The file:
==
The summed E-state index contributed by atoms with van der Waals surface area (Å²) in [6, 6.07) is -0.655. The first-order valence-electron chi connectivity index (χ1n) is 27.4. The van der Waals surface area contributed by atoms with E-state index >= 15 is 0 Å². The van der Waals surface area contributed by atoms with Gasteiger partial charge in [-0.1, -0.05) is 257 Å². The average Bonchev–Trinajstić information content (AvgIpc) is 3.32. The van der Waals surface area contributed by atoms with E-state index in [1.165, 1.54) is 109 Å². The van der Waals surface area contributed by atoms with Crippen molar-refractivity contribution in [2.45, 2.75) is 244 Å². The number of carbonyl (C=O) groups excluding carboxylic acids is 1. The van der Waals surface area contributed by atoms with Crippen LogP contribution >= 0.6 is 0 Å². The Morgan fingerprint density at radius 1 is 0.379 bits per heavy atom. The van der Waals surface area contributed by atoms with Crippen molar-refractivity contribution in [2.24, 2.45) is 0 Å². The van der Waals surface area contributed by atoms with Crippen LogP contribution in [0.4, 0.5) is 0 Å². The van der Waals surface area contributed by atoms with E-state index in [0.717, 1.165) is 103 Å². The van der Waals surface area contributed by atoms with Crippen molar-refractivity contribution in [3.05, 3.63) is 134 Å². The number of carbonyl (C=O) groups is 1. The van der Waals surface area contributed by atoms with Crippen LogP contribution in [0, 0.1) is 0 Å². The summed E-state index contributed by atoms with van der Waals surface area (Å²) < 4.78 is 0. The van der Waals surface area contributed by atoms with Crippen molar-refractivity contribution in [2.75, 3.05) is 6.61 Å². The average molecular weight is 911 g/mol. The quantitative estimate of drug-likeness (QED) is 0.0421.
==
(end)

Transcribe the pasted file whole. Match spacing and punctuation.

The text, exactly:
The summed E-state index contributed by atoms with van der Waals surface area (Å²) in [6, 6.07) is -0.655. The first-order valence-electron chi connectivity index (χ1n) is 27.4. The van der Waals surface area contributed by atoms with E-state index >= 15 is 0 Å². The van der Waals surface area contributed by atoms with Gasteiger partial charge in [-0.1, -0.05) is 257 Å². The average Bonchev–Trinajstić information content (AvgIpc) is 3.32. The van der Waals surface area contributed by atoms with E-state index in [1.165, 1.54) is 109 Å². The van der Waals surface area contributed by atoms with Crippen molar-refractivity contribution in [2.45, 2.75) is 244 Å². The number of carbonyl (C=O) groups excluding carboxylic acids is 1. The van der Waals surface area contributed by atoms with Crippen LogP contribution >= 0.6 is 0 Å². The Morgan fingerprint density at radius 1 is 0.379 bits per heavy atom. The van der Waals surface area contributed by atoms with Crippen molar-refractivity contribution in [2.24, 2.45) is 0 Å². The van der Waals surface area contributed by atoms with Crippen LogP contribution in [0.4, 0.5) is 0 Å². The van der Waals surface area contributed by atoms with E-state index in [0.717, 1.165) is 103 Å². The van der Waals surface area contributed by atoms with Crippen molar-refractivity contribution in [3.05, 3.63) is 134 Å². The number of carbonyl (C=O) groups is 1. The van der Waals surface area contributed by atoms with Crippen LogP contribution in [0, 0.1) is 0 Å². The summed E-state index contributed by atoms with van der Waals surface area (Å²) < 4.78 is 0. The van der Waals surface area contributed by atoms with Crippen molar-refractivity contribution in [2.75, 3.05) is 6.61 Å². The average molecular weight is 911 g/mol. The quantitative estimate of drug-likeness (QED) is 0.0421.